The splitting defense mechanism – how it can damage your relationships without you knowing
By Joy Youell
Medically Reviewed By: Audrey Kelly, LMFT
Defense mechanisms are put in place by us to protect us, but often to the detriment of our emotional well-being. They ward off and defend us from unpleasant feelings such as unpredictability, fear and shame and any other unbearable feelings or needs we may have. They also give us a false sense of control over ourselves, other people and our surroundings. We aren’t aware of how much control they can have over our lives as they can be deeply unconscious but, used frequently, it can result in unhealthy consequences for the individual.
What is the splitting ego defense mechanism?
Splitting is a common ego defense mechanism. It can be defined as categorizing people or beliefs as either good or bad, positive or negative. It is a black and white way of thinking. Individuals who struggle with splitting view themselves and their lives in extremes, failing to integrate the complexities and nuances of life into one cohesive whole. Instead, they tend to polarize the world into opposites.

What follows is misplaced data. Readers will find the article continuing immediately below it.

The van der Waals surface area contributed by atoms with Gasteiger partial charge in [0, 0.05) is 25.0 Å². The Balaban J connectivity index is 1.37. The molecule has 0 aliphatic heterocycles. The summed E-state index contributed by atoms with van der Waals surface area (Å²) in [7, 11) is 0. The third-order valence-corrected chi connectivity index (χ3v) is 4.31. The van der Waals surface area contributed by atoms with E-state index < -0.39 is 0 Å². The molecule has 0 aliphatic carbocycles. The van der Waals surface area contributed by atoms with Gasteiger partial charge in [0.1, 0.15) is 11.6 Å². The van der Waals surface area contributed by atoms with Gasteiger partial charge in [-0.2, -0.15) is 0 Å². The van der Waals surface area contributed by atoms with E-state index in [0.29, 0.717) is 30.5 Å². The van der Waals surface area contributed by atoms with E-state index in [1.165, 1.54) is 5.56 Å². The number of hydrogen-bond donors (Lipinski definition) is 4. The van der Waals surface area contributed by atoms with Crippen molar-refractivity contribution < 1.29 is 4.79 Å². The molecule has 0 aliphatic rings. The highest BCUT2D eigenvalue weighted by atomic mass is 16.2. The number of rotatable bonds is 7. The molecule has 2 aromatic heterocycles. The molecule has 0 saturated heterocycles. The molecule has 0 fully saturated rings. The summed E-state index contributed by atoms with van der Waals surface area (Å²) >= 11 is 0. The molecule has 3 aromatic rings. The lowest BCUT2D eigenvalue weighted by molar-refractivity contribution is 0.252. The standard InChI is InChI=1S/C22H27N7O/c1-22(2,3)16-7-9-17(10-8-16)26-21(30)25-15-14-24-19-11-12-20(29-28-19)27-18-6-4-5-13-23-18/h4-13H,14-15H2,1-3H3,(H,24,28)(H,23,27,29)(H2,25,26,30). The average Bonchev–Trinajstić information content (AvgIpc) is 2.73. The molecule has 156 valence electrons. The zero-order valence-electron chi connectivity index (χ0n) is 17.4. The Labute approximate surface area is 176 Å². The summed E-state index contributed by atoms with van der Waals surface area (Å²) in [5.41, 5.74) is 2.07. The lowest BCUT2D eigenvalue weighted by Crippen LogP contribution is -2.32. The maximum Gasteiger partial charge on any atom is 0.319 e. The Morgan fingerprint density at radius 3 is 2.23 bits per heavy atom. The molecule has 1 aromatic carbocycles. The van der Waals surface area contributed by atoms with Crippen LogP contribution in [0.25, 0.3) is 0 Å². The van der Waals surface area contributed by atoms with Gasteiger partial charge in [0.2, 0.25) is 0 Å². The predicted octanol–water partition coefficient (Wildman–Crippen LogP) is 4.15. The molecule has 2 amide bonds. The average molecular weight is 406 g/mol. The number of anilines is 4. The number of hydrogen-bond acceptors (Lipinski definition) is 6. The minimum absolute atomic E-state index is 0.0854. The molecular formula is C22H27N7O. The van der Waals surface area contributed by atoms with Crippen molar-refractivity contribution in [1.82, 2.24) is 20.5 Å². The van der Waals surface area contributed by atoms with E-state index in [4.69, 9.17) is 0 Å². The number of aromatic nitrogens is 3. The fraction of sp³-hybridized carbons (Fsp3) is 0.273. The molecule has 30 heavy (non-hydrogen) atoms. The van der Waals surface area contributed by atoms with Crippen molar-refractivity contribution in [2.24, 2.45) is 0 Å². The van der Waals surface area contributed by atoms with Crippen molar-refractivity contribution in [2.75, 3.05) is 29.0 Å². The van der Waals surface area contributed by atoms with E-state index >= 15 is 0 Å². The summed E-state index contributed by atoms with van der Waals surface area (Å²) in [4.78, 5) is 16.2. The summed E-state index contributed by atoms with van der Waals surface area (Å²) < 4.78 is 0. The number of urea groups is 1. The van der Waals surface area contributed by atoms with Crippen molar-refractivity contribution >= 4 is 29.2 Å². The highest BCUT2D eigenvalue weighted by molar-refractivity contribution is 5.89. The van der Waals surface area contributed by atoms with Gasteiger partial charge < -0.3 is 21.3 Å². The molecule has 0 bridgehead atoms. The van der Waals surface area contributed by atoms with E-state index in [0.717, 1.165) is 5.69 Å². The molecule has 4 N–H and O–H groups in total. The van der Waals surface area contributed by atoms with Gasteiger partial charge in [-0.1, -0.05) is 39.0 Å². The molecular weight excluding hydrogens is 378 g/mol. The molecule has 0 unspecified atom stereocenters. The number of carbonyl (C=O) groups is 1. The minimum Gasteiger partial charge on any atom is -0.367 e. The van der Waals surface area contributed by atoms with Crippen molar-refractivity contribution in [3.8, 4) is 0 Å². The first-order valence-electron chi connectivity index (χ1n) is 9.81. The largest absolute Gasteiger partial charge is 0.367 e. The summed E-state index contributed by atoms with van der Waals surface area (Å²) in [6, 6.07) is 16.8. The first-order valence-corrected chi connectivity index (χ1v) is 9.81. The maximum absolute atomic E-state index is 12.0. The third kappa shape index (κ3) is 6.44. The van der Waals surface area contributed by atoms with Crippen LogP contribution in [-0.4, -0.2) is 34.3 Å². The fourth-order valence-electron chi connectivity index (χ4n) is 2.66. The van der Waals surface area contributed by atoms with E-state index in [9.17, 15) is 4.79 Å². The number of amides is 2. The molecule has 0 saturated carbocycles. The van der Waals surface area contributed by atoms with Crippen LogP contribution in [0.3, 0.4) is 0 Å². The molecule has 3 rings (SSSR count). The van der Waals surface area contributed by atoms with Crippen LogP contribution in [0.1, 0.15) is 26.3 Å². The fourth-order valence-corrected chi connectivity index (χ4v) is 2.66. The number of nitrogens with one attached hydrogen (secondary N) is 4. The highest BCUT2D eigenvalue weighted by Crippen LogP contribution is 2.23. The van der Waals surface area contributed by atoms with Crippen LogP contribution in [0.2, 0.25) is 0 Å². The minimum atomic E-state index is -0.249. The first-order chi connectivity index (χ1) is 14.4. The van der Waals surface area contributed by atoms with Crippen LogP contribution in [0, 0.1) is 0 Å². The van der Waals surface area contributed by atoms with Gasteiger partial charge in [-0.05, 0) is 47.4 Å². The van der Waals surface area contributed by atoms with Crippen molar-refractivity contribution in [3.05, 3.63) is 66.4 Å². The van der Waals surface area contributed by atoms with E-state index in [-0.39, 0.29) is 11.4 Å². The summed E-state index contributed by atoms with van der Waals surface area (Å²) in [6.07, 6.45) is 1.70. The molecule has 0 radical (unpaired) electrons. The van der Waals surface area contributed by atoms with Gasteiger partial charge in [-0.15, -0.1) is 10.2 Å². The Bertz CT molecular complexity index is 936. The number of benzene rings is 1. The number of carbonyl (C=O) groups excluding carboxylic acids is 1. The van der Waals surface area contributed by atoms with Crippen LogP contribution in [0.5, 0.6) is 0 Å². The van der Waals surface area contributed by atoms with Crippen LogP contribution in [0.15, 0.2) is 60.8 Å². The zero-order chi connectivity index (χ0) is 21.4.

Splitting stems from the inability to grasp the uncertainties of what we encounter in day-to-day life. Instead of saying, “It is what it is,” people with a splitting ego defense mechanism overly simplify things and believe, “It must be good or bad. There cannot be an in-between.”
Not all splitting is bad. It can help us make sense of the world and make predictions in seemingly out-of-control environments. However, severe splitting can cause damage to not only ourselves but also our relationships.
Who is it most commonly used by?
Most commonly, adolescents, teenagers, and young adults present with this coping mechanism. People who have gone through childhood trauma also tend to use splitting as a defense mechanism; as a child, they were unable to combine the nurturing aspects with the unresponsive aspects of a parent or caregiver.
Those diagnosed with narcissistic personality disorder (NPD) also have a strong tendency to split, categorizing people into either winners or losers. To maintain their self-esteem, they see themselves as virtuous and admirable and those who don’t hold the same beliefs or values as beneath them.
Finally, this trait is found in people with borderline personality disorder, who are caught between the extremes of idealizing someone one moment and devaluing them the next. Like those with NPD, they are unable to integrate the goodness and badness of themselves and others.
Splitting defense mechanism examples
Most of us are exposed to splitting from a young age. It is rampant in fairytales and movies where there is a stark split between the “good” heroes and “bad” villains. You may have also witnessed a friend falling in love and becoming hopelessly infatuated, only to notice that they avoid acknowledging their new love interest’s unfavorable personality traits. It is the “rose-colored glasses” effect of love in its early stages.